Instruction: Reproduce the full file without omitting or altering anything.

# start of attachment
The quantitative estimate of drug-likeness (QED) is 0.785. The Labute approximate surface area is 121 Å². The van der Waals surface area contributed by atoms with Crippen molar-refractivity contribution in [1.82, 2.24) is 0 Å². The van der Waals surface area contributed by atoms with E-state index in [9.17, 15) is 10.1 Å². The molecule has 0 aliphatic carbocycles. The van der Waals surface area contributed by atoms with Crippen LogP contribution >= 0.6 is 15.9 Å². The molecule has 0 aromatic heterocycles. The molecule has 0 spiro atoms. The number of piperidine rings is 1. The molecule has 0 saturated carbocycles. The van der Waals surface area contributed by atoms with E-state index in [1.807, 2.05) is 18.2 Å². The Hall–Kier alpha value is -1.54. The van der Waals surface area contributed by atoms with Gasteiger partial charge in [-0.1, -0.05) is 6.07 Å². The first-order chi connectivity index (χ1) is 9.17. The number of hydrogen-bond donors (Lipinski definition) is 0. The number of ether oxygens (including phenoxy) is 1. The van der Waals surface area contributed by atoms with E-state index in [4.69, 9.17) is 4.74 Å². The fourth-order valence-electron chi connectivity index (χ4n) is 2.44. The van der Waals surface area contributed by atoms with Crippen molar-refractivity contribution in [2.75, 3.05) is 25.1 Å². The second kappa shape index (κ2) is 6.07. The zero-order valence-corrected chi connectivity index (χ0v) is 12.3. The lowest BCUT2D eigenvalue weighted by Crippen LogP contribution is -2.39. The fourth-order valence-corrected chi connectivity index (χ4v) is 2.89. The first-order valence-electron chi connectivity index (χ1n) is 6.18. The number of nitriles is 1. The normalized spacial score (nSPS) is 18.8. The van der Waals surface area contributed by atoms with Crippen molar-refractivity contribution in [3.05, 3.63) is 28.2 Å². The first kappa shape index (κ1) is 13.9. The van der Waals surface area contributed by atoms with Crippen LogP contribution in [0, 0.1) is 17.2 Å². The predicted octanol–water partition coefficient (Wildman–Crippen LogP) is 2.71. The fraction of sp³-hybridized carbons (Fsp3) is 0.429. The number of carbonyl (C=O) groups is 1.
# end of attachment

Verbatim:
The quantitative estimate of drug-likeness (QED) is 0.785. The Labute approximate surface area is 121 Å². The van der Waals surface area contributed by atoms with Crippen molar-refractivity contribution in [1.82, 2.24) is 0 Å². The van der Waals surface area contributed by atoms with E-state index in [9.17, 15) is 10.1 Å². The molecule has 0 aliphatic carbocycles. The van der Waals surface area contributed by atoms with Crippen LogP contribution >= 0.6 is 15.9 Å². The molecule has 0 aromatic heterocycles. The molecule has 0 spiro atoms. The number of piperidine rings is 1. The molecule has 0 saturated carbocycles. The van der Waals surface area contributed by atoms with E-state index in [1.807, 2.05) is 18.2 Å². The Hall–Kier alpha value is -1.54. The van der Waals surface area contributed by atoms with Gasteiger partial charge in [-0.1, -0.05) is 6.07 Å². The first-order chi connectivity index (χ1) is 9.17. The number of hydrogen-bond donors (Lipinski definition) is 0. The number of ether oxygens (including phenoxy) is 1. The van der Waals surface area contributed by atoms with E-state index in [4.69, 9.17) is 4.74 Å². The fourth-order valence-electron chi connectivity index (χ4n) is 2.44. The van der Waals surface area contributed by atoms with Crippen molar-refractivity contribution in [2.75, 3.05) is 25.1 Å². The second kappa shape index (κ2) is 6.07. The zero-order valence-corrected chi connectivity index (χ0v) is 12.3. The lowest BCUT2D eigenvalue weighted by Crippen LogP contribution is -2.39. The fourth-order valence-corrected chi connectivity index (χ4v) is 2.89. The first-order valence-electron chi connectivity index (χ1n) is 6.18. The number of nitriles is 1. The normalized spacial score (nSPS) is 18.8. The van der Waals surface area contributed by atoms with Crippen molar-refractivity contribution in [3.05, 3.63) is 28.2 Å². The first kappa shape index (κ1) is 13.9. The van der Waals surface area contributed by atoms with Crippen LogP contribution in [0, 0.1) is 17.2 Å². The predicted octanol–water partition coefficient (Wildman–Crippen LogP) is 2.71. The fraction of sp³-hybridized carbons (Fsp3) is 0.429. The number of carbonyl (C=O) groups is 1.